Appreciating the Windows Server 2016 Desktop Experience

We’ve talked a lot about Nano Server in this blog, but we know many customers will still appreciate the full desktop experience on Windows Server. Here’s what you get when you install that option and why you would want to use it.

When you install Windows Server with the full desktop experience, you are getting the same great Windows 10 UI experience with the added ability to install server roles and features. Features like Streaming Media Services, Windows Server Update Server, and RDS workloads run best on the full desktop experience.

In recent Windows Server 2016 Technical Previews, you may have noticed that the Windows Server with Desktop Experience installation option included a few additional Windows Client only features such as Microsoft Edge, Windows Store Client, and the Modern Calculator.

These features were temporarily included to gather additional feedback on their potential uses on Windows Server before shipping our RTM release. In the Windows Server 2016 RTM, they are replaced with the following:


If you are using…                               Now use…

Windows Store Client          >>>          Windows Store for Business

Microsoft Edge                    >>>          Internet Explorer 11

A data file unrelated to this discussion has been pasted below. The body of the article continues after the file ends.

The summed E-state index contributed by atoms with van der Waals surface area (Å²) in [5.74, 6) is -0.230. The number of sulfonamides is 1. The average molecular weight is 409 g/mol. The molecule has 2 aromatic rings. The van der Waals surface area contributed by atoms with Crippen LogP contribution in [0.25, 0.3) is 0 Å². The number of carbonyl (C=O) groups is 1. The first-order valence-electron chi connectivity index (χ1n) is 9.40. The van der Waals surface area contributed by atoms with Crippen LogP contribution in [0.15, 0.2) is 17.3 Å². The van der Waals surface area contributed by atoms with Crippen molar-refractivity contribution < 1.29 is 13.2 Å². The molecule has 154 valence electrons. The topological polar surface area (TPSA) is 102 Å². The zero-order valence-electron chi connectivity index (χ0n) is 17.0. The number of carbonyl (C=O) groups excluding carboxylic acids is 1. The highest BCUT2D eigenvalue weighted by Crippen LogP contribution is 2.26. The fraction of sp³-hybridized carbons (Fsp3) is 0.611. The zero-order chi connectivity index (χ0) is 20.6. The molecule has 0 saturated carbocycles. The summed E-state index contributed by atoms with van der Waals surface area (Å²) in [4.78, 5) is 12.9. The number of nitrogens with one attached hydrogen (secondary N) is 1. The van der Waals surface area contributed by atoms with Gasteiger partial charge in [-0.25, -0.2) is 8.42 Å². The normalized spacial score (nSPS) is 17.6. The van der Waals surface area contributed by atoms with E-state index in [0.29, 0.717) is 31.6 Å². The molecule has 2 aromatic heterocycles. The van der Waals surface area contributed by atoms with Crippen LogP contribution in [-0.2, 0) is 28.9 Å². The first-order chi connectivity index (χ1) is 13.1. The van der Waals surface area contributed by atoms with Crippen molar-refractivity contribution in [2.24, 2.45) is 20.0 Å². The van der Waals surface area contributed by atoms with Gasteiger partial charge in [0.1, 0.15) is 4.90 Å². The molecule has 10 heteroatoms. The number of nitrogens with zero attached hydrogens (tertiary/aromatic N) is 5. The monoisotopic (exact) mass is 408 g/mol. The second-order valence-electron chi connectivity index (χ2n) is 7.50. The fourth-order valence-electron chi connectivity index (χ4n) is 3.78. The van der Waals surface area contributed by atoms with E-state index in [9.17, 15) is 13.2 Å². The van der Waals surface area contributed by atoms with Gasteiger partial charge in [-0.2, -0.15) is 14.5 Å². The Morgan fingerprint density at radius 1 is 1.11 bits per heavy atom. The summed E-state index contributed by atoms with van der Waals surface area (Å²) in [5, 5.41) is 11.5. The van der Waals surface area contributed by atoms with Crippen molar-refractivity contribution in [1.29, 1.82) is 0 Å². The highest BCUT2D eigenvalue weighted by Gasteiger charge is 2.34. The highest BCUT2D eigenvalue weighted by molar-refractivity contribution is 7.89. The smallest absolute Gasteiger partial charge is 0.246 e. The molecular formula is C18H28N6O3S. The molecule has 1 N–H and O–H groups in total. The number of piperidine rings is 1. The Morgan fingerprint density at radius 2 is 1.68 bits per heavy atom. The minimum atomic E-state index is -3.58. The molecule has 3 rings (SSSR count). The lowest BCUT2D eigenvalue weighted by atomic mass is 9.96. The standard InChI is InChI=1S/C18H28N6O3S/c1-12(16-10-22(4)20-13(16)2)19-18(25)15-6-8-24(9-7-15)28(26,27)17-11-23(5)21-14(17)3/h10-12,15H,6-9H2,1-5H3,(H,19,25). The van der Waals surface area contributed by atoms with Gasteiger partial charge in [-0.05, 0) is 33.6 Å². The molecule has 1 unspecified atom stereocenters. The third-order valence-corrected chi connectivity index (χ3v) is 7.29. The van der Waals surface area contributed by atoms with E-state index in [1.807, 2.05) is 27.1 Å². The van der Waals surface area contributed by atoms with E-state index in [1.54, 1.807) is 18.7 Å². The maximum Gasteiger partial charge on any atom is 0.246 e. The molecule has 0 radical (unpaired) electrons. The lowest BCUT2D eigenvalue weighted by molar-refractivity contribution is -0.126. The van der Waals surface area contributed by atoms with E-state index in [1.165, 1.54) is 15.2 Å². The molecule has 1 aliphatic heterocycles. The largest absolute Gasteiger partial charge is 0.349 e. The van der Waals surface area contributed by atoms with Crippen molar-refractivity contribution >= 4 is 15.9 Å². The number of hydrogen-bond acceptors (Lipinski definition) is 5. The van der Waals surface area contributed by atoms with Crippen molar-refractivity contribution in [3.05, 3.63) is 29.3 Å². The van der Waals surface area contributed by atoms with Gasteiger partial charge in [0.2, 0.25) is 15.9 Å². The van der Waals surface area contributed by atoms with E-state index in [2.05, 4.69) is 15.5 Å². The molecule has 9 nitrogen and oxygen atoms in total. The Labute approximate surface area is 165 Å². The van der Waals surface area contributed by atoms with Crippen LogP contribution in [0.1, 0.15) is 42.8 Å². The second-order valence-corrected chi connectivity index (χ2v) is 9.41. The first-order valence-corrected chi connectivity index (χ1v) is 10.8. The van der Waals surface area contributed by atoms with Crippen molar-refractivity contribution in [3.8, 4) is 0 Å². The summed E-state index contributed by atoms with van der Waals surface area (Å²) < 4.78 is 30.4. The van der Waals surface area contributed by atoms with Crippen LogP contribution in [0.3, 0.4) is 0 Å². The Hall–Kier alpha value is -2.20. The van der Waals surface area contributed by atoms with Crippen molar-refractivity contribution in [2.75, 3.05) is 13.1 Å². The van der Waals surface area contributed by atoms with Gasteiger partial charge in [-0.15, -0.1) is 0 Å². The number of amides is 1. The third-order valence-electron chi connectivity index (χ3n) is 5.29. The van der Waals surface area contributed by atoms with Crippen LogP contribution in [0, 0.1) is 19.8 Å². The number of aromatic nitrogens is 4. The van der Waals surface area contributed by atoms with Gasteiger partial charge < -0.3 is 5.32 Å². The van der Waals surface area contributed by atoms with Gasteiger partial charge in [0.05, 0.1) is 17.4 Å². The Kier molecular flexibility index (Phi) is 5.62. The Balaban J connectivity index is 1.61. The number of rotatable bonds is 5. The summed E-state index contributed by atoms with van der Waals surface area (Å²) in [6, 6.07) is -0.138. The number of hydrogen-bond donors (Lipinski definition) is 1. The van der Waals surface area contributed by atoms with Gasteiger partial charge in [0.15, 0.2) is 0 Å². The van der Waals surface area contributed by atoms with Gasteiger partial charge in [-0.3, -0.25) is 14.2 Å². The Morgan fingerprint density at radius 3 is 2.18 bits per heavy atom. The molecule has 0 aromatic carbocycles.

Modern Calculator App       >>>          Classic Calculator


We expect most folks will not be affected by this change. However, if you have built any automation, processes, etc. that leverage these excluded features, we recommended that you review your usage of them and make any necessary changes to leverage the features that replaced them in the RTM release.


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Comments (25)

  1. Chris Parker says:

    Why did you do this? What’s the significance? Please don’t gloss over the interesting details.

    1. The Long-Term Servicing Branch (LTSB) versions of Windows, which includes Windows Server 2016, don’t include Microsoft Edge or many other Universal Windows Platform (UWP) apps. These apps and their services are frequently updated with new functionality, and can’t be supported on systems running the LTSB operating systems.

      1. James G says: